Data visualization via ArcGIS: from data to information and my Geo-Cases 4 and 5

Spatial analysis through Geographic Information System is very powerful that allows us to dig out the pattern and the message behind the random look data we collected. Geospatial analyst believes that the information is there, and it’s just how we could find it out and visualize it.

ESRI ArcGIS provide several spatial statistics tools, e.g cluster,regression,geogarphic relationship. I am playing with datasets of two separate cases today. First case is mining the crime data of 2008 in Pittsburgh, PA; the second case is analyzing population at risk from earthquakes in California city. The data-sets are provided by ESRI ArcGIS tutorial.

Knowledge needed: Geospatial statistics, mainly on buffering and cluster.

Geo-case 4 crime data mining from Pittsburgh, PA in 2008. The dataset I have here only have larcenies in Pittsburgh from 2008, the data included crime date, locations, the age, gender, race. To map out the larceny frequency for each neighborhood, and the criminal features are what I am going to present here. Group cluster analysis is used to dig out the pattern and message behind these random data.

Map results:

crime data mining in Pittburg-densityFrom the frequency/density of larcenies, there are more larcenies in some area especially the up right corner of the city. However, some areas are safer in term of larceny density, and have marked with a hollow fill.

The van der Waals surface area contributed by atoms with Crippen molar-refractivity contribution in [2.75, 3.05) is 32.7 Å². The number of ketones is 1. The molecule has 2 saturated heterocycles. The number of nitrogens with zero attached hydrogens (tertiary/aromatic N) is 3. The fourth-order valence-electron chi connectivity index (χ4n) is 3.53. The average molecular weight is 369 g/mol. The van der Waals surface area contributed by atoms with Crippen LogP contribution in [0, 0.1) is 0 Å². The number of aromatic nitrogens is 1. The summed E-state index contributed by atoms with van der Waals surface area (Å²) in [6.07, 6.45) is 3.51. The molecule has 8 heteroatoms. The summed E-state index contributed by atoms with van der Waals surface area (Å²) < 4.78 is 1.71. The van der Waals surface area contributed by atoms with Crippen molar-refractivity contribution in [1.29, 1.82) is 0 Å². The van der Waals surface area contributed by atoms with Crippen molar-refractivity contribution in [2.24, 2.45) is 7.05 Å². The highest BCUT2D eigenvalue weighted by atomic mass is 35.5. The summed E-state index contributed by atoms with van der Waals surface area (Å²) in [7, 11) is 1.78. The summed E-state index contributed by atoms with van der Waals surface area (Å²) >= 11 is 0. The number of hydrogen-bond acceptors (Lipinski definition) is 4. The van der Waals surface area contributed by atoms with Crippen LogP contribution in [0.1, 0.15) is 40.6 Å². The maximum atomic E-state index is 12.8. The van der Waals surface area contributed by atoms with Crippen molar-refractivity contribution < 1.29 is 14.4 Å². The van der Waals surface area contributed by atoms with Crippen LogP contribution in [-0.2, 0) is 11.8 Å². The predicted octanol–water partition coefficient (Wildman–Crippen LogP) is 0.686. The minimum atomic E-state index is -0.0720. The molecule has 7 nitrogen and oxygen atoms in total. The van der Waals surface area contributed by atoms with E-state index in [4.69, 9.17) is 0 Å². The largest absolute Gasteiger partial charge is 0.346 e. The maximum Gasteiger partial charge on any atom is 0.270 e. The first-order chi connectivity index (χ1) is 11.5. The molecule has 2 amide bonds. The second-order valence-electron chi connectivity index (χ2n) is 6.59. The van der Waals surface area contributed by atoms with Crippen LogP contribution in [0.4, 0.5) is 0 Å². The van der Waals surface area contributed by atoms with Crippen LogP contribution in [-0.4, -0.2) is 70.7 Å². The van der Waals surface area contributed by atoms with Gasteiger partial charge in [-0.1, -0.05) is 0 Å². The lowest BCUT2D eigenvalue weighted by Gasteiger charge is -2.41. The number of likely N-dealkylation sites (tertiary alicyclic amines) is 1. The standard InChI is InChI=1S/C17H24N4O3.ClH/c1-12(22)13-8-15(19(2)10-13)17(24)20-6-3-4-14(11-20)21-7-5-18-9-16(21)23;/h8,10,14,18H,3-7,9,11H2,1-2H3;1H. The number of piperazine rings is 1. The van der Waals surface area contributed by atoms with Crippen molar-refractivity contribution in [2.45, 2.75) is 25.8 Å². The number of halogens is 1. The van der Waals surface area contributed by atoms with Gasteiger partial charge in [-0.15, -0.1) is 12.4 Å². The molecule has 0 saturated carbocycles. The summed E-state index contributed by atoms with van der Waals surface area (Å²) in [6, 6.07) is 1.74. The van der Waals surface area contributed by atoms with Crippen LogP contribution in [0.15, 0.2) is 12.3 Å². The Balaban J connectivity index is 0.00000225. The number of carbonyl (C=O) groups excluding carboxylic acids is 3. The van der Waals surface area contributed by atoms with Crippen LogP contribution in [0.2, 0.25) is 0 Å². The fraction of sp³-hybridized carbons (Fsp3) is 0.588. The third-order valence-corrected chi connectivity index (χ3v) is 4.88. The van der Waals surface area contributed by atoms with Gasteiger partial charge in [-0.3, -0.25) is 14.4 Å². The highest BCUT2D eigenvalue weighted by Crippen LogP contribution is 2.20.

crime data mining in Pittburgh1

Using group cluster analysis, six groups of larceny criminals are mapped on the map above. Each group contents race, gender and average age of the criminals.

Geo-case 5. Population at risk and number of death from earthquake since 1985.

Result map: Clifornia earthquak risk

Map interpretation: the points on the maps are the earthquakes distribution in California from 1720 to 1994. Only MMI higher than 6 were presented here. MMI,stands for Mercalli Intensity Scale, from 6 to 12 correspond to increasing damage, from considerable damage of poorly constructed buildings through total destruction (https://en.wikipedia.org/wiki/Mercalli_intensity_scale). Only death from the earthquakes since 1985 were counted. 440 death and 70% of them are from a earthquake in southern California in 1992. The circles on the map are the areas that significantly impacts by the earthquakes since 1985, and the number labeled are the death.